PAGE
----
EFF has run a full-page ad in this month's Wired, addressed to the technology industry, under the banner "Your threat model just changed," warning them that the incoming administration has vowed to spy on and deport millions of their fellow Americans on the basis of religion and race, and that they are in grave risk of having their services conscripted to help with this effort. (Trump is also an avowed opponent of net neutrality) Read the rest

After ACLU investigation, Twitter blocks US surveillance "fusion centers" from monitoring tool

The ACLU of Northern California recently published a leaked email showing that Dataminr -- a Twitter-monitoring company partially owned by Twitter itself -- was selling access to US domestic surveillance "fusion centers" where local, state and federal agencies pool resources to spy on their targets. Read the rest

Bruce Schneier's four-year plan for the Trump years

1. Fight the fights (against more government and commercial surveillance; backdoors, government hacking); 2. Prepare for those fights (push companies to delete those logs; remind everyone that security and privacy can peacefully co-exist); 3. Lay the groundword for a better future (figure out non-surveillance internet business models, privacy-respecting law enforcement, and limits on corporate surveillance); 4. Continue to solve the actual problems (cybercrime, cyber-espionage, cyberwar, the Internet of Things, algorithmic decision making, foreign interference in our elections). Read the rest

Malware delivered by bad ads takes over your home router to serve more bad ads (for now)

Proofpoint has identified a new version of DNSChanger EK, a strain of malware that changes your DNS settings so that the ads on the websites you browse are replaced with other ads that benefit the attackers -- and which can also be used for more nefarious ends, because controlling your DNS means controlling things like where your computer gets software updates. Read the rest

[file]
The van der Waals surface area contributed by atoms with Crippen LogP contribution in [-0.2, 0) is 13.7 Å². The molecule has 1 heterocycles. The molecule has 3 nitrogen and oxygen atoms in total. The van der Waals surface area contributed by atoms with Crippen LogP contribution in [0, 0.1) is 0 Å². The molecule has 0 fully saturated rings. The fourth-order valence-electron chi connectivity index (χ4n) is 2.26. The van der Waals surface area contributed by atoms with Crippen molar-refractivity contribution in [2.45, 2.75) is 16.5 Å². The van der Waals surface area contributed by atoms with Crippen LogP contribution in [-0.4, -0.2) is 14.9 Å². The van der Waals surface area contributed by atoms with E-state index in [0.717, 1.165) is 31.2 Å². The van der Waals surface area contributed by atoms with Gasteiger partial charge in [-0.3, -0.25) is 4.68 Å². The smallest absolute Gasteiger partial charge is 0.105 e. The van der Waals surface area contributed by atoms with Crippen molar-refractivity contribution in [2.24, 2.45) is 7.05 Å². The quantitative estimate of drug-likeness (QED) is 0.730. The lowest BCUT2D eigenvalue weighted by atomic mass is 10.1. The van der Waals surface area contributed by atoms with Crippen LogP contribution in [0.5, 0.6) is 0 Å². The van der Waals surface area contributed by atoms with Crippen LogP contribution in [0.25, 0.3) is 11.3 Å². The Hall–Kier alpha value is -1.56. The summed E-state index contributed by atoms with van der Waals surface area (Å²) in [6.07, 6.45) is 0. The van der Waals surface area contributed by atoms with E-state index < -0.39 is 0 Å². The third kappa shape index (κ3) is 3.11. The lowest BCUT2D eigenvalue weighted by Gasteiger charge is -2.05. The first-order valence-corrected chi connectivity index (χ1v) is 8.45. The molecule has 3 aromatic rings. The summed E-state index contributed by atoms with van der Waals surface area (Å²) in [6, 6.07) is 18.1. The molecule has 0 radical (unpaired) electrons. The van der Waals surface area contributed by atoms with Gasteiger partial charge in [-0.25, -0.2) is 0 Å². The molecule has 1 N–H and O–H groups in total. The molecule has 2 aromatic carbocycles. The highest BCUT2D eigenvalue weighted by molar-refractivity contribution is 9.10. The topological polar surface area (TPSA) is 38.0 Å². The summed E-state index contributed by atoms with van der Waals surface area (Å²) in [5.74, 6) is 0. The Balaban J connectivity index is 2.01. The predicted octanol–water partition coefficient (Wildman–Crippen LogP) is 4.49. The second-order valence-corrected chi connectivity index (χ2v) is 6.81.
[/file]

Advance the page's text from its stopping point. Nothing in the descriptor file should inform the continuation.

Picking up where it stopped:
Company town + Internet of Things + Drones = total surveillance of remote mine workers

Rio Tinto is a giant UK/Australian mining corporation that operates many facilities in Australia's remotest reaches, where there is no housing for workers, so the company ends up building "company towns" where their laborers live, closing the loop between home and worklife, and putting them both under control of a corporation; now the company is flirting with the kind of "smart city" technology that has been tried elsewhere, but generally in places where the residents are citizens, not employees, and the governing law is created by a legislature, not a non-negotiable employment contract. Read the rest

The latest generation of chatbot toys listen to your kids 24/7 and send their speech to a military contractor

Last year's Hello Barbie chatbot toy sent all your kid's speech to cloud servers operated by Mattel and its tech partner, but only when your kid held down Barbie's listen button -- new chatbot toys like My Friend Cayla and the i-Que Intelligent Robot are in constant listening mode -- as is your "OK Google" enabled phone, your Alexa-enabled home mic, and your Siri-enabled Ios device -- and everything that is uttered in mic range is transmitted to Nuance, a company that makes text-to-speech tech (you probably know them through their Dragon-branded tools), and contracts to the US military. Read the rest

For two years, criminals stole sensitive information using malware hidden in individual pixels of ad banners

Eset's report on Stegano, a newly discovered exploit kit, reveals an insanely clever, paranoid, and devastatingly effective technique used by criminals to infect their victims' computers by hiding malicious code in plain sight on websites that accepted their innocuous-seeming banner ads. Read the rest